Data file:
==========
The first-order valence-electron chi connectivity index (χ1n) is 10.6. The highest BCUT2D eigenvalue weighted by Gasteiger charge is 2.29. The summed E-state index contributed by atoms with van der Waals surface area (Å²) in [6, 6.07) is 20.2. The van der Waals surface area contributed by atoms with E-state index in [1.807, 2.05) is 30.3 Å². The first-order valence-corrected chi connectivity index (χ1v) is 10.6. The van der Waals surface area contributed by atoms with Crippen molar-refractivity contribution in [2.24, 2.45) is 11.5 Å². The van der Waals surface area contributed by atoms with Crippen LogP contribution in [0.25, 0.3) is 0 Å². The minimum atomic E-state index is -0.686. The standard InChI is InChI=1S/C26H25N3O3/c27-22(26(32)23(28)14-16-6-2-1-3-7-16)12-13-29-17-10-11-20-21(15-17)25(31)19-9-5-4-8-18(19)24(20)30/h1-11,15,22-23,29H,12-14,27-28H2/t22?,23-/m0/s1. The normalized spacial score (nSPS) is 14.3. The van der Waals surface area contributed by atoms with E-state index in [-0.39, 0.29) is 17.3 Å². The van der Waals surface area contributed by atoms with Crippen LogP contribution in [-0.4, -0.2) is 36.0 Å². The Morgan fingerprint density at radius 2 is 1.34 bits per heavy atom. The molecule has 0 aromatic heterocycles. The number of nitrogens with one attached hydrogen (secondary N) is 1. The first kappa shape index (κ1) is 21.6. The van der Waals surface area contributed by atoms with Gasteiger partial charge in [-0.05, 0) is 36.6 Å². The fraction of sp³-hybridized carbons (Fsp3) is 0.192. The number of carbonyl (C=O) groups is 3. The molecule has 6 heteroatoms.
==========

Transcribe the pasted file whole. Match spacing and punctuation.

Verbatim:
The first-order valence-electron chi connectivity index (χ1n) is 10.6. The highest BCUT2D eigenvalue weighted by Gasteiger charge is 2.29. The summed E-state index contributed by atoms with van der Waals surface area (Å²) in [6, 6.07) is 20.2. The van der Waals surface area contributed by atoms with E-state index in [1.807, 2.05) is 30.3 Å². The first-order valence-corrected chi connectivity index (χ1v) is 10.6. The van der Waals surface area contributed by atoms with Crippen molar-refractivity contribution in [2.24, 2.45) is 11.5 Å². The van der Waals surface area contributed by atoms with Crippen LogP contribution in [0.25, 0.3) is 0 Å². The minimum atomic E-state index is -0.686. The standard InChI is InChI=1S/C26H25N3O3/c27-22(26(32)23(28)14-16-6-2-1-3-7-16)12-13-29-17-10-11-20-21(15-17)25(31)19-9-5-4-8-18(19)24(20)30/h1-11,15,22-23,29H,12-14,27-28H2/t22?,23-/m0/s1. The normalized spacial score (nSPS) is 14.3. The van der Waals surface area contributed by atoms with E-state index in [-0.39, 0.29) is 17.3 Å². The van der Waals surface area contributed by atoms with Crippen LogP contribution in [-0.4, -0.2) is 36.0 Å². The Morgan fingerprint density at radius 2 is 1.34 bits per heavy atom. The molecule has 0 aromatic heterocycles. The number of nitrogens with one attached hydrogen (secondary N) is 1. The first kappa shape index (κ1) is 21.6. The van der Waals surface area contributed by atoms with Gasteiger partial charge in [-0.05, 0) is 36.6 Å². The fraction of sp³-hybridized carbons (Fsp3) is 0.192. The number of carbonyl (C=O) groups is 3. The molecule has 6 heteroatoms.